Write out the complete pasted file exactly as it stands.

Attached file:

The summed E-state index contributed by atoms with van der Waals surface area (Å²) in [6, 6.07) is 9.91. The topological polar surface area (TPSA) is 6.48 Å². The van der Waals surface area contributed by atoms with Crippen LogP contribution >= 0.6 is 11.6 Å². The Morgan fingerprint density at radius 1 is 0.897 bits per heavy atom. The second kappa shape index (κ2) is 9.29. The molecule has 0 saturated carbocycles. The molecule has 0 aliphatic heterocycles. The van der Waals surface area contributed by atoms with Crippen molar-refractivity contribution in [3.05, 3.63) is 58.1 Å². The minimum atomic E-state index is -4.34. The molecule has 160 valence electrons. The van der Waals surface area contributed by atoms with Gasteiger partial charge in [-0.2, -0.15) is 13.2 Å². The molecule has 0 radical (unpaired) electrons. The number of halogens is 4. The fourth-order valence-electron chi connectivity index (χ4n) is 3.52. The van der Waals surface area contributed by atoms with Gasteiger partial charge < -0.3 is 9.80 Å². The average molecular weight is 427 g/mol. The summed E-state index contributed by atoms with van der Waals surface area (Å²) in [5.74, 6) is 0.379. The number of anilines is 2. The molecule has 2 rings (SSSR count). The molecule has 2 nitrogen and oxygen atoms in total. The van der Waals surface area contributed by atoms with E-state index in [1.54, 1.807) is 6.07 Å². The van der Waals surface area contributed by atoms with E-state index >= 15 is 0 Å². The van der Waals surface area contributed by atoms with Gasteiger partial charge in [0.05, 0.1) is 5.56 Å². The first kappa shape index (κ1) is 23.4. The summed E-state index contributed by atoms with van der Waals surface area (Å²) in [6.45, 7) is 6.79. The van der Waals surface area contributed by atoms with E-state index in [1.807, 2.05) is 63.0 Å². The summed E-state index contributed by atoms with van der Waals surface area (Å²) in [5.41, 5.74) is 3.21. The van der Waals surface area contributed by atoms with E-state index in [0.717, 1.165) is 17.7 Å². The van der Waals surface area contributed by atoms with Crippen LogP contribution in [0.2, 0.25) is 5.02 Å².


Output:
The summed E-state index contributed by atoms with van der Waals surface area (Å²) in [6, 6.07) is 9.91. The topological polar surface area (TPSA) is 6.48 Å². The van der Waals surface area contributed by atoms with Crippen LogP contribution >= 0.6 is 11.6 Å². The Morgan fingerprint density at radius 1 is 0.897 bits per heavy atom. The second kappa shape index (κ2) is 9.29. The molecule has 0 saturated carbocycles. The molecule has 0 aliphatic heterocycles. The van der Waals surface area contributed by atoms with Crippen molar-refractivity contribution in [3.05, 3.63) is 58.1 Å². The minimum atomic E-state index is -4.34. The molecule has 160 valence electrons. The van der Waals surface area contributed by atoms with Gasteiger partial charge in [-0.2, -0.15) is 13.2 Å². The molecule has 0 radical (unpaired) electrons. The number of halogens is 4. The fourth-order valence-electron chi connectivity index (χ4n) is 3.52. The van der Waals surface area contributed by atoms with Gasteiger partial charge < -0.3 is 9.80 Å². The average molecular weight is 427 g/mol. The summed E-state index contributed by atoms with van der Waals surface area (Å²) in [5.74, 6) is 0.379. The number of anilines is 2. The molecule has 2 rings (SSSR count). The molecule has 2 nitrogen and oxygen atoms in total. The van der Waals surface area contributed by atoms with E-state index in [1.54, 1.807) is 6.07 Å². The van der Waals surface area contributed by atoms with E-state index >= 15 is 0 Å². The van der Waals surface area contributed by atoms with Gasteiger partial charge in [0.05, 0.1) is 5.56 Å². The first kappa shape index (κ1) is 23.4. The summed E-state index contributed by atoms with van der Waals surface area (Å²) in [6.45, 7) is 6.79. The van der Waals surface area contributed by atoms with E-state index in [1.807, 2.05) is 63.0 Å². The summed E-state index contributed by atoms with van der Waals surface area (Å²) in [5.41, 5.74) is 3.21. The van der Waals surface area contributed by atoms with E-state index in [0.717, 1.165) is 17.7 Å². The van der Waals surface area contributed by atoms with Crippen LogP contribution in [0.2, 0.25) is 5.02 Å².